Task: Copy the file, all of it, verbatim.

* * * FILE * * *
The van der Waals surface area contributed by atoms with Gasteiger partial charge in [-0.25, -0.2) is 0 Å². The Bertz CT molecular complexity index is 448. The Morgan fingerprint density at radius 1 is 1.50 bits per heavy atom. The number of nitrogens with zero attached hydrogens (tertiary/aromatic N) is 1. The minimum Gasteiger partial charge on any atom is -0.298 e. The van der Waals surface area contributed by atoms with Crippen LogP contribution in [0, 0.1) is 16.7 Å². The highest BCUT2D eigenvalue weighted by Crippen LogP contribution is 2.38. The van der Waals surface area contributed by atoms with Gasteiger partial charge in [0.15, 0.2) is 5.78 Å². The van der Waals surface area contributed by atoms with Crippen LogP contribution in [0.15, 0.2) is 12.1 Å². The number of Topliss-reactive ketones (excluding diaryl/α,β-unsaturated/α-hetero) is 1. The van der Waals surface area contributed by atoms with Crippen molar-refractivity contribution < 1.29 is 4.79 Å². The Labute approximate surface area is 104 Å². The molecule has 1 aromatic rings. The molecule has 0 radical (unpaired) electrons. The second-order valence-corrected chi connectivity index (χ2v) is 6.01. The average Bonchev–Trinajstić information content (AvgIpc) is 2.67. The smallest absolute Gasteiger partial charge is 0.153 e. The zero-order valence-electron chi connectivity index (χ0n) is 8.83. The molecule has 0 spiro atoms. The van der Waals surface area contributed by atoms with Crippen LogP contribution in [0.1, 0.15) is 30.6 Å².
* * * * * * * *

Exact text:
The van der Waals surface area contributed by atoms with Gasteiger partial charge in [-0.25, -0.2) is 0 Å². The Bertz CT molecular complexity index is 448. The Morgan fingerprint density at radius 1 is 1.50 bits per heavy atom. The number of nitrogens with zero attached hydrogens (tertiary/aromatic N) is 1. The minimum Gasteiger partial charge on any atom is -0.298 e. The van der Waals surface area contributed by atoms with Crippen LogP contribution in [0, 0.1) is 16.7 Å². The highest BCUT2D eigenvalue weighted by Crippen LogP contribution is 2.38. The van der Waals surface area contributed by atoms with Gasteiger partial charge in [0.15, 0.2) is 5.78 Å². The van der Waals surface area contributed by atoms with Crippen LogP contribution in [0.15, 0.2) is 12.1 Å². The number of Topliss-reactive ketones (excluding diaryl/α,β-unsaturated/α-hetero) is 1. The van der Waals surface area contributed by atoms with Crippen molar-refractivity contribution < 1.29 is 4.79 Å². The Labute approximate surface area is 104 Å². The molecule has 1 aromatic rings. The molecule has 0 radical (unpaired) electrons. The second-order valence-corrected chi connectivity index (χ2v) is 6.01. The average Bonchev–Trinajstić information content (AvgIpc) is 2.67. The smallest absolute Gasteiger partial charge is 0.153 e. The zero-order valence-electron chi connectivity index (χ0n) is 8.83. The molecule has 0 spiro atoms. The van der Waals surface area contributed by atoms with Crippen LogP contribution in [0.1, 0.15) is 30.6 Å².